I have always had a belief in the power of ideas and how they can help change lives. It’s what led me to create Innotribe, an incubator for the financial industry founded to promote collaborative, open innovation. It’s what brought me to work at the Bill & Melinda Gates Foundation. And it’s what can help tackle one of the greatest challenges we face: financial inclusion for those living in or near poverty around the world.
With this in mind, I am happy to announce the latest in the Bill & Melinda Gates Foundation’s Grand Challenges Explorations series of grants—and the first aimed at increasing financial services and inclusion for the poor. The goal of this Grand Challenge is to increase the value of mobile for poor and low income people by enabling universal acceptance of mobile money among small merchants and service providers.
Today, billions of poor and low income people live outside the formal financial system—trapped in a cash-based economy that steals away their chance to build a stable future. With limited or no access to formal payments systems, a bad harvest, a serious illness, or even a positive event like the birth of a child can put families into serious financial stress and keep them mired in poverty.
The modern financial system does not work for the poor. But there is a different option—a digital financial ecosystem. Accessible, innovative digital financial products and services have the potential to help poor people across the globe fulfill their basic needs, make transactions cheaply and efficiently, and invest in their futures. Person-to-person digital transfers have already taken hold in a growing number of national economies in the developing world, helping to lower the cost and risk of domestic and international payments. However, the vast majority of transactions conducted by poor and low income people still take place using cash—including within the small merchant community, which, for the most part, still exists on a 100 percent cash-based system. Digital transactions are efficient and can be very low in cost, but we still have a long way to go until we see the wide-scale adoption of digital payments.
That’s where you come in.
Specifically, we are looking for your ideas on how to promote universal acceptance of mobile money among small merchants and local providers of services to the poor—or to put it plainly, how can we make digital transactions as simple as they could possibly be? How can we enable local merchants, schools and health clinics to transition from accepting only cash to also accepting digital payments? If we can enable local merchants, schools and clinics to easily start accepting digital payments, it could have a major impact for financial inclusion across the developing world.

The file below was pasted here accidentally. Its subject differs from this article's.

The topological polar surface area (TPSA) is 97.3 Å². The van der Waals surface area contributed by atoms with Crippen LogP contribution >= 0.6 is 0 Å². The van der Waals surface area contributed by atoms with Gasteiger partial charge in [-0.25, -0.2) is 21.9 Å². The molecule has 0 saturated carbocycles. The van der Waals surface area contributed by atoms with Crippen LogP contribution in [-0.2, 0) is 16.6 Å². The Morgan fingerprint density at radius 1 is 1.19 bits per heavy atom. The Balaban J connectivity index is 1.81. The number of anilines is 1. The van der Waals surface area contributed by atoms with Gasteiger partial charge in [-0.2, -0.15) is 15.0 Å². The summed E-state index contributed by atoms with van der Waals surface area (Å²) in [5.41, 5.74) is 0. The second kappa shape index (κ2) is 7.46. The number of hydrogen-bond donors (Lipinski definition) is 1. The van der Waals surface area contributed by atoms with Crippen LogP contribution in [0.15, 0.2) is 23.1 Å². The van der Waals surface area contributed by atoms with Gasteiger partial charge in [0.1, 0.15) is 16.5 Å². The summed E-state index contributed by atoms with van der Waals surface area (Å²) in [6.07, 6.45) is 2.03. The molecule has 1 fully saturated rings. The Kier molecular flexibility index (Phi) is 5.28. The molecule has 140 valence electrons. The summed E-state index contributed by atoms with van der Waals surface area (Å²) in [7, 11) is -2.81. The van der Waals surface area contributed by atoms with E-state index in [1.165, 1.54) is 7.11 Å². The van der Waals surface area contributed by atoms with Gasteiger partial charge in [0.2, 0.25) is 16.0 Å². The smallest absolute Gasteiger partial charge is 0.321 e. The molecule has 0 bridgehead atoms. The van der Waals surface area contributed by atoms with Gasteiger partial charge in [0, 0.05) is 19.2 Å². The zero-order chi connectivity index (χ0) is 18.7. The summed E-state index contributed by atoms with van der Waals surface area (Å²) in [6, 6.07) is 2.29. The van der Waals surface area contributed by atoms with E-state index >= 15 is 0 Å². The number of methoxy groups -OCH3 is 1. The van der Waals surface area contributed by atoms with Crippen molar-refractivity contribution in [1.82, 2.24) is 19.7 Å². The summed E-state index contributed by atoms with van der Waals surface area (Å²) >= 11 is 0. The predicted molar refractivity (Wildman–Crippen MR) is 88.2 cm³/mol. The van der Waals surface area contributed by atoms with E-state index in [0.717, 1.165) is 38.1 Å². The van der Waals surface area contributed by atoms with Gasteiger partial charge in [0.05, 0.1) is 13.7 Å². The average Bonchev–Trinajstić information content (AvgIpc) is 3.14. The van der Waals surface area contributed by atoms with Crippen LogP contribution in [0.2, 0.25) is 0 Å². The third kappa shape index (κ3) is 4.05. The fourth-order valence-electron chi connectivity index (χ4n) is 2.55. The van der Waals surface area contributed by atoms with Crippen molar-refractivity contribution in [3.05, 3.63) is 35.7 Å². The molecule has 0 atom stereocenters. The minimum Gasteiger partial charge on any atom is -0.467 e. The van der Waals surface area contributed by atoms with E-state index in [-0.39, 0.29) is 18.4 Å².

In my time at the foundation I have engaged with a diverse set of merchants and service providers who serve the poor in locations across Africa and Asia. The challenges they face in transitioning to a digital financial model cover a wide-range of issues, including:
- Business acceptance—cost of operation for the merchants, connectivity, support
- Usability—the system is safe and reliable, error-proof, easy and fast to use, clear, accessible to all people
- Technology deployment—easy to deploy in remote areas, easy to operate, standardized
- Social acceptability—mobile phones are not necessarily accepted in all social circumstances
- Ubiquity—wide availability
With such a complex issue, we understand that there will be multiple solutions addressing different aspects of the merchant experience. Because of this, we are looking for a range of innovative ideas that not only have the potential for real direct impact, but also can foster collaboration across a wide area, both regionally and internationally, to promote the widespread adoption of digital payments among merchants.
To learn more and apply, please visit the Grand Challenges Exploration website. The application process is short—just two pages—and can be done electronically. Approved grants will be awarded $100,000, and successful projects can potentially receive a follow-up grant worth $1 million. Grants are open to anyone from any discipline and any organization — after all, there’s no limit to good ideas.
I believe in the power of ideas, and in the power of open innovation. But ideas can only change lives if you’re willing to commit to them and see them through. Now, we need your ideas—and your commitment—to help empower billions in the developing world to take control of their financial lives and build brighter futures for themselves, their families and communities. Together, we can make financial inclusion a reality, and conquer one of the great challenges of our time.